According to PNC’s survey, 65% of Black- and Hispanic-owned business owners stated they have a business plan suited to the current direction of the economy, significantly more than non-minority owned businesses (55%). This highlights the importance of access to crucial resources for these business owners. The survey reinforces this point, showing that 86% of Black- and Hispanic-owned businesses interacted with or leveraged resources from the Small Business Association (SBA), a local chamber of commerce or a community economic development organization. Only 69% of non-minority business owners reported doing the same.

“The truth is that the unique financial challenges minority-owned businesses have long faced were amplified during the pandemic. As a result, more minority business owners are now seeking Minority Business Enterprise (MBE) certification, which is also an important and needed resource,” Odneal said.

Businesses that become MBE-certified gain exclusive access to premium networking events, affordable consulting services and technology programs, among other benefits, according to the National Minority Supplier Development Council.

“Our survey revealed that 87% of Black-owned businesses are now MBE-certified, up from 69% last year. Three-quarters of Hispanic-owned business are MBE-certified, compared to 67% last year. Of MBE-certified businesses, 80% of Black- and 84% of Hispanic-owned businesses said that certification has been a helpful business development tool,” Odneal said.

PNC has taken significant steps in doing more for minority-owned businesses and providing necessary resources to help them overcome roadblocks.

As a part of its Small Business organization, PNC’s Minority Business Development Group’s mission is to deliver solutions and resources that foster financial wellness for small businesses within diverse communities. They’ve been able to do this, in part, through the PNC-Certified Minority Business Advocate initiative, a voluntary advocacy program that helps PNC employees understand the challenges facing minority-owned business owners.

“If the optimism of these entrepreneurs is realized and the U.S. business landscape prospers further down the road, minority business supporters must continue to execute against their mission and accelerate their efforts. The outlook is bright, but we must continue to do our part to advocate for these entrepreneurs and help their communities thrive,” Odneal said.

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Tips to build a stable financial future for your family

Accumulate, preserve, and protect



(Photo courtesy (c) Drazen Zigic/iStock via Getty Images Plus)

(StatePoint) — Building wealth is not as easy as it sounds. It can take time, discipline and a plan to keep those dollars protected. However, if done correctly, it can provide security for your family for years to come.

No matter where you are in your personal financial journey, there are steps you can take to help build a financially secure future. Although your approach should be personalized to your specific situation, Freddie Mac suggests building your plan on three main pillars: accumulate, preserve and protect what you’ve built.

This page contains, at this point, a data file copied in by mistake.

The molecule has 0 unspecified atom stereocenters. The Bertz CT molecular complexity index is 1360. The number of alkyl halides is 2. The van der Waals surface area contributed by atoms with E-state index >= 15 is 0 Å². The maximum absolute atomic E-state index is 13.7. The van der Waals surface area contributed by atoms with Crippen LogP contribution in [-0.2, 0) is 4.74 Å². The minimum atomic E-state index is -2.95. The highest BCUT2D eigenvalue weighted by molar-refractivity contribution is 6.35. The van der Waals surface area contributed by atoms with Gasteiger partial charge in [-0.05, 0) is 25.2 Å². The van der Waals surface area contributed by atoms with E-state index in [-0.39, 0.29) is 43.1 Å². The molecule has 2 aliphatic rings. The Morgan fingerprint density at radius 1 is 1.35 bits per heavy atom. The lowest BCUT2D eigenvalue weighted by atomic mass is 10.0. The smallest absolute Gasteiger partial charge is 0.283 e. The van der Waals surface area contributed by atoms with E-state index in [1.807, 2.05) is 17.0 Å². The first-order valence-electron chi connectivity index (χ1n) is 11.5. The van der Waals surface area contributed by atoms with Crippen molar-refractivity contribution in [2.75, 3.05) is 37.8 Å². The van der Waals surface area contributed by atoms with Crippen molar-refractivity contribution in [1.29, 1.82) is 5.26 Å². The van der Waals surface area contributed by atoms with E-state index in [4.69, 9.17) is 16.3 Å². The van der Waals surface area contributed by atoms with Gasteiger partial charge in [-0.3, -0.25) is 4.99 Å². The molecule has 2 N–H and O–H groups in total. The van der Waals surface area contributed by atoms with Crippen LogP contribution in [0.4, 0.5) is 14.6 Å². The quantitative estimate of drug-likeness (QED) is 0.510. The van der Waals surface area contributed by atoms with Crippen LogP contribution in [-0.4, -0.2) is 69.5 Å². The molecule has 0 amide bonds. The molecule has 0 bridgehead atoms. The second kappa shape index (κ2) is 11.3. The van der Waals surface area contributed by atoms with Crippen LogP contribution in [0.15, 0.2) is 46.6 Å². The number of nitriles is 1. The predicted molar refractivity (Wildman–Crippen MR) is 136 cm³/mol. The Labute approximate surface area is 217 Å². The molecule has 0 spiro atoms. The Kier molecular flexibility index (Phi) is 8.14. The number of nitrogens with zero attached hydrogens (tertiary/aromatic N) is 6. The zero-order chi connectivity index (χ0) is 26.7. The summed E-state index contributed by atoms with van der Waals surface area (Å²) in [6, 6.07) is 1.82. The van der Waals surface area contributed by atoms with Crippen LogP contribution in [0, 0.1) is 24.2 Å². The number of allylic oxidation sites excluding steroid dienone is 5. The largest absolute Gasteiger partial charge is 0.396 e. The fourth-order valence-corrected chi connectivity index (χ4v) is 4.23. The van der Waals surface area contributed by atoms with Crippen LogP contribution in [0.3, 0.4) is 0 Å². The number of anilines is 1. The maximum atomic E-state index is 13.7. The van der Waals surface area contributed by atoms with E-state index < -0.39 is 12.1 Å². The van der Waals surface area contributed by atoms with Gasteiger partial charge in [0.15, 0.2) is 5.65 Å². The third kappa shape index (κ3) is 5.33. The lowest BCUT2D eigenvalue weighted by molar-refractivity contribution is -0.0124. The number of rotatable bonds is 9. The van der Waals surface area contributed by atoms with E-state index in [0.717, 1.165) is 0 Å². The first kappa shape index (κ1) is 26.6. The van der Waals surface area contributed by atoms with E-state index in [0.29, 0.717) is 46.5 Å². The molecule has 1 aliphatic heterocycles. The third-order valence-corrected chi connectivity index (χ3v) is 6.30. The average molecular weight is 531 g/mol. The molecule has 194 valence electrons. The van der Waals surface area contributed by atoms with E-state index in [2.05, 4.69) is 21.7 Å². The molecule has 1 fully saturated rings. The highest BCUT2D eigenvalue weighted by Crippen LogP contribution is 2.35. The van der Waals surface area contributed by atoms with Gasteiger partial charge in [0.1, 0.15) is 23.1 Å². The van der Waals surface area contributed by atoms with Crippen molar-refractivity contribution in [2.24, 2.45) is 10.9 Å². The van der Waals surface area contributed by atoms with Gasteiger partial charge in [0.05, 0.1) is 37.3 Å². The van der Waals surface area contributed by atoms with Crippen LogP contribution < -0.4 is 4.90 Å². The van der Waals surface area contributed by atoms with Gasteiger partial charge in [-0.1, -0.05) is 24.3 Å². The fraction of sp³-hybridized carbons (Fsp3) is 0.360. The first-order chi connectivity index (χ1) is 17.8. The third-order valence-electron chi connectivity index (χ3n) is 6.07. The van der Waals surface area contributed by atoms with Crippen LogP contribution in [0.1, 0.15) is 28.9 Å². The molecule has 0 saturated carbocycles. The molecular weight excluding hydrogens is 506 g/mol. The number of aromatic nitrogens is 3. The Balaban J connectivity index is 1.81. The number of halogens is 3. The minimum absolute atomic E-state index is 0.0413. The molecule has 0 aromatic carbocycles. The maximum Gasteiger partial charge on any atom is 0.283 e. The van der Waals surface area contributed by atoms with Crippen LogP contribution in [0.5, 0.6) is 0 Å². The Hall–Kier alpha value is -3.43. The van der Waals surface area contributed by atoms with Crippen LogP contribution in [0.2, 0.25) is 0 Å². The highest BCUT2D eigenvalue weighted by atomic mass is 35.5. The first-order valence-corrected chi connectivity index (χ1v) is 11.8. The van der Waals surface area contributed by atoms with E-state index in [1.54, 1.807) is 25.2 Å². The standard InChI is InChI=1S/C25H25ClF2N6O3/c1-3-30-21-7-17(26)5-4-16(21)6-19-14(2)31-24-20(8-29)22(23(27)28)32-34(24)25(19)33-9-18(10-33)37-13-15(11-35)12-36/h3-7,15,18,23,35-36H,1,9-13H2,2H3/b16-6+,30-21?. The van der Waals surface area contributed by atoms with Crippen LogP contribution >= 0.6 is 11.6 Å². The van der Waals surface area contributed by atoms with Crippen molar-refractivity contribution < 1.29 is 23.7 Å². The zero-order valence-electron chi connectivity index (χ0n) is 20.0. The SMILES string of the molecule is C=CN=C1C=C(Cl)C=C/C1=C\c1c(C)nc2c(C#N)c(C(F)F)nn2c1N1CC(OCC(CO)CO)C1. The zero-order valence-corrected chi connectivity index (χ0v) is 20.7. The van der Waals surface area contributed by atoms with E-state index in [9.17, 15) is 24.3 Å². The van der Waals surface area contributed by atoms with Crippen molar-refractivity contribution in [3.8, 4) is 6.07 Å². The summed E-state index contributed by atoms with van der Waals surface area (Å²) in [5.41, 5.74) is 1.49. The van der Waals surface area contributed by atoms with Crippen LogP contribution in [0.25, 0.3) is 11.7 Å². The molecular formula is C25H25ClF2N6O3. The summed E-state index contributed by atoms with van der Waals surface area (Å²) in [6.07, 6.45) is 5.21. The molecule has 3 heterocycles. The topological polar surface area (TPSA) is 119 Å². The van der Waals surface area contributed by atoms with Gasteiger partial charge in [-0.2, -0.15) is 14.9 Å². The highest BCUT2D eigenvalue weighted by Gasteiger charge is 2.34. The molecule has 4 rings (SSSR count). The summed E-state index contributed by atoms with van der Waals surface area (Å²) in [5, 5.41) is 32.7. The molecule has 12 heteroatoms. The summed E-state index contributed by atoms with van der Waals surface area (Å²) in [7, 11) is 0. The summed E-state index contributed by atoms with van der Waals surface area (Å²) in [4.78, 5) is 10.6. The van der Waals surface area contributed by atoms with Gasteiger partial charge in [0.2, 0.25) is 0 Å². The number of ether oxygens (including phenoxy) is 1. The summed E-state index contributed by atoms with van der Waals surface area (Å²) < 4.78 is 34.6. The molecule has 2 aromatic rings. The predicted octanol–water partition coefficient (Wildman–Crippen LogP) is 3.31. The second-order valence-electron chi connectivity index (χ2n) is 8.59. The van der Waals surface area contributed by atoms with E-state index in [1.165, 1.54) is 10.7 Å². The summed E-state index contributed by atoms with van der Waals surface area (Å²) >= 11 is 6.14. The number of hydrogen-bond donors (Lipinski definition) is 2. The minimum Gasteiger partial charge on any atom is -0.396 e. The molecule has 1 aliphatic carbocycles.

The first, and one of the most challenging steps, is saving for your future while covering basic expenses. Establishing and working toward defined financial goals in the short-, medium- and long-term is a good place to start. Also, understanding your money mindset can help you identify opportunities to create healthier spending and saving habits.

Over time, it’s important for you to position yourself to take advantage of opportunities to raise your income. Consider discussing a raise with your current employer, taking a job opportunity with higher pay or starting a side business to supplement your income. You should also begin to build an emergency fund, which will better position you to weather unexpected financial emergencies. In general, you should save enough in this fund to cover three to six months of your typical monthly expenses.

In addition, if you are financially prepared for it, purchasing a home can help you build wealth in ways that renting cannot.


Once you’ve begun to accumulate wealth, the next step is preserving it. You can accomplish this by protecting and growing your money over time.

Managing your debts and expenses is paramount. Pay down debts in high-interest accounts and prioritize other expenses that require immediate attention.

Your credit score is a critical part of this equation, and the time to improve it is right now. A strong credit score can help you receive a better interest rate and loan terms when working with lenders, as well as provide a host of other long-term benefits.


Lastly, you should have a plan in place to eventually transfer the wealth you’ve built to family and loved ones.

CNBC reports that an estimated $68 trillion will be passed down from the baby boomer generation between 2019 and 2044. Having an estate plan can give you peace of mind that your assets will be allocated according to your wishes when the time comes.

In the meantime, you should also protect your assets from the unexpected. In addition to taking steps to safeguard your property from natural disasters, you should invest in a comprehensive renter or homeowner insurance policy. And always be mindful of the wide variety of scammers and hackers looking to access your resources.

Education has power. As you begin your journey, you can build your financial savviness with Freddie Mac CreditSmart Essentials, a suite of free education tools and information covering topics like how to buy a home or car, how to improve credit and how to build wealth. To learn more, visit

Building wealth doesn’t happen overnight. With consistency and commitment, and the right knowledge and mindset, you can create a stable future for you and your loved ones.